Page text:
Maria Zakharova: We are not simply optimistic. We are looking at the specific documents that the Russian delegation has been looking at for months and proposing corresponding amendments. Today we are looking at these documents as such – not at political declarations, not at statements of intent, but at the documents that Moscow and Washington have signed. Their implementation is our direct responsibility. Furthermore, all explanations were given as soon as the agreements were reached. In this context, it is necessary not to take an optimistic view, but to look at it as a document that needs to be implemented, since so much effort has been put into it and compromises were reached.

As for Ahrar al-Sham, our position on this organisation and generally on the issue of separating terrorists from the moderate opposition is well known. This position does not coincide with the US position on some points. To us, this is the main issue. In this sense, our position is clear and unequivocal.

Question: On September 13, US President Barack Obama, at the Democratic Party convention in Philadelphia, said it is now time “to pass the baton,” meaning, of course, to US presidential candidate Hillary Clinton. “I know that Hillary is going to take it and she’s going to run that race, and she will finish that race,” he said, hinting at the state of her health. Could you comment on this?

Maria Zakharova: I have a question. Did President Obama watch the Olympic Games at all? Such remarks are pretty dicey. To reiterate, we have a principled position of not commenting on the course of the election campaign in the United States. However, regarding this statement, the most important thing is that the baton does not fall and that no decision has to be made to start a new race. As for the statements that we are now hearing from Washington, they are reminiscent of “demob-happy” rhetoric. It is important to see this through to the end. There is not so much more to go.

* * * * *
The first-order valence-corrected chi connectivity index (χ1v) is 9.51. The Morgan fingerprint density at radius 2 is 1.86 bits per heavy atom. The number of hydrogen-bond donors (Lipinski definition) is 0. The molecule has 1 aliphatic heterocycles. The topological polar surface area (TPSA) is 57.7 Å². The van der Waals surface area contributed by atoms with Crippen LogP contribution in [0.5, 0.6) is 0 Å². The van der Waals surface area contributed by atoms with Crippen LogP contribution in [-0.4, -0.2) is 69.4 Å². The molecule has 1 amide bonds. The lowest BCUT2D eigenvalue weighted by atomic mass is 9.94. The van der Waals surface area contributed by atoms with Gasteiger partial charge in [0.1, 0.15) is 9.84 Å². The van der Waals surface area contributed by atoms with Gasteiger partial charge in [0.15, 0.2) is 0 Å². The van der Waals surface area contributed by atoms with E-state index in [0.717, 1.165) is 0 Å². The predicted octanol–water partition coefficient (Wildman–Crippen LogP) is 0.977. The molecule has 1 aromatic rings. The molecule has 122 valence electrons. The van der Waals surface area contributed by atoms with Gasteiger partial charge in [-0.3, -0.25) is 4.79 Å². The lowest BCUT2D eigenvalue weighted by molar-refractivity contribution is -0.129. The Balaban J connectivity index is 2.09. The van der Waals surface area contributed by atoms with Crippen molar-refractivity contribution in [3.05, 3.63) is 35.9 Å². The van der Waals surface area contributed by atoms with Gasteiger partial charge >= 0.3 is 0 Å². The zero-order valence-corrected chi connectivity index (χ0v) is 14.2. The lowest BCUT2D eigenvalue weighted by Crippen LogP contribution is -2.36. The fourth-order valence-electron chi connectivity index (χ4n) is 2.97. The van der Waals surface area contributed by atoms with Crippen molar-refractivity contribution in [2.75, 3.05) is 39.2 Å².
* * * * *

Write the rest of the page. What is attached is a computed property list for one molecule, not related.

Question: Media reports say the United States has sent China its proposals on sanctions and a UN resolution. Has Russia received this document and will it join additional sanctions against North Korea and to what extent?

Maria Zakharova: As I said, at least as of yesterday evening, no one country had circulated a corresponding draft document at the UN Security Council. As soon as a draft or some proposals on a future document are submitted we will be able to discuss them in a substantive way.

Question: Recently, US State Department Spokesman John Kirby told reporters that the United States hopes North Korea’s naval drills will not escalate tensions in the region. Could you comment on the ongoing drills?

Maria Zakharova: We would like to say that stability, openness and transparency are very important in this regional issue. We act on the premise that all ongoing activities there now should be balanced and carefully thought out and not increase instability but, on the contrary, strengthen stability and mutual understanding and serve as a solid foundation – indeed the only possible one – for the resolution of conflicts, among other things.